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Opinion | Cracks emerge in America's 'Indo-Pacific' approach as Ukraine conflict takes its toll

By Tom Fowdy

Several years ago, the United States affirmed that the region of the so-called "Indo-Pacific" a broad swathe of oceanic space which extends from the East Coast of Africa, across the Indian subcontinent, the Pacific and all the way to the coasts of California, would be the ultimate foreign policy priority and the strategic future of the United States. Placing maximum emphasis on building partnerships through this region, it is unpronounced that America's ultimate goal is to uphold its traditional dominance over this region and contain the rise of China. It has taken a multifaceted approach, including the creation of partnerships such as the "Quad" (With Australia, India, Japan), the AUKUS military bloc, striving to strengthen its ties with Southeast Asian countries, and increasing its military overall presence.

However, politics is always a story of how unexpected twists and turns ensure things don't quite go to plan. Whilst the Biden administration seemingly gained momentum on some of these initiatives across 2021, the first few months of 2022 have been another matter. Russia's war in Ukraine effectively threw America's "Indo-Pacific" initiative off balance by initiating large-scale geopolitical consequences which appear to be changing the picture. The past two days have heralded two significant developments in this area. First of all, China's foreign minister Wang Yi made an official visit to India, the first since the deadly border skirmish of 2020, which sought to begin a reset in ties between Beijing and New Delhi.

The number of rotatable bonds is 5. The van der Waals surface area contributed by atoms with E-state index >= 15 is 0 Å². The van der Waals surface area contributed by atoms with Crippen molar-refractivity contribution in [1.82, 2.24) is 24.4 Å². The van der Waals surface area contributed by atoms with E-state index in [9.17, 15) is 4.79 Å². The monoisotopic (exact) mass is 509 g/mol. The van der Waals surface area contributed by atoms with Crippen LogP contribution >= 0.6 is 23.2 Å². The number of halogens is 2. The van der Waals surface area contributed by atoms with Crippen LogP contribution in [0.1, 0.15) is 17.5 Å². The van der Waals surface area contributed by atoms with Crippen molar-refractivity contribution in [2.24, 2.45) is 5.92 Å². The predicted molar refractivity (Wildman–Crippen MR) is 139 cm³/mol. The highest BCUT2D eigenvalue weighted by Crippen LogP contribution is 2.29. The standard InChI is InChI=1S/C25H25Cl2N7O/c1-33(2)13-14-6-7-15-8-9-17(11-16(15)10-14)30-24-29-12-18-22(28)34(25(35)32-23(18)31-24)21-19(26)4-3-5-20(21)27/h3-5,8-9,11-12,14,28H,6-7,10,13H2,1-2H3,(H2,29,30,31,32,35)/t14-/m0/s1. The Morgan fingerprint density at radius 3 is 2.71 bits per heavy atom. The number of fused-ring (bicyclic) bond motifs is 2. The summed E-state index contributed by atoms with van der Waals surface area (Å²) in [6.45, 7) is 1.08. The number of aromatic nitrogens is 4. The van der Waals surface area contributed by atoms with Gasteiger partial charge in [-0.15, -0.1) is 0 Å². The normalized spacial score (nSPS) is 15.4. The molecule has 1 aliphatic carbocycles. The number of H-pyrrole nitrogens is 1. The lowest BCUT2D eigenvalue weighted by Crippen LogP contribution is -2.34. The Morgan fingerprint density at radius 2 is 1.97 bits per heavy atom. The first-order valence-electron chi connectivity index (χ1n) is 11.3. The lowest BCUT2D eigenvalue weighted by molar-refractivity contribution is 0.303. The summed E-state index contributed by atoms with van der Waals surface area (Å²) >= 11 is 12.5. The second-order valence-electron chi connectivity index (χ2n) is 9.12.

The visit of course wasn't a complete resolution to this dispute, which India made clear, yet it was an unmistakable chip hammered into the unity of the quad which was made possible by both countries being on the same page on Russia, which created an opening for reproachment. New Delhi has like Beijing, been unwilling to condemn Moscow or cede economic ties with it by submitting to western sanctions. This environment ultimately reminds China that India is not a mere "lackey" or "puppet state" of the United States, but ultimately pursues an independent foreign policy which strives to preserve strategic autonomy, meaning there is space to make amends between the two.

The second major development across the weekend was that the news broke, as reported by Politico, that the US-ASEAN summit, an event where Joe Biden sought to host the leaders of all 10 Southeast Asian countries, another staple of the "Indo-Pacific" strategy, had in fact been "indefinitely postponed", having been scheduled for the end of March. It was claimed in official White House rhetoric that the postponement was merely a "scheduling problem" based on the feasibility of getting all leaders together, but the behind-the-scenes touting of "indefinite" suggests obvious and undisclosed political problems at play. Instead, the US replaced it with a bilateral summit with Singapore, notable of course for being the only country in all Southeast Asia being willing to condemn or take any action against Russia.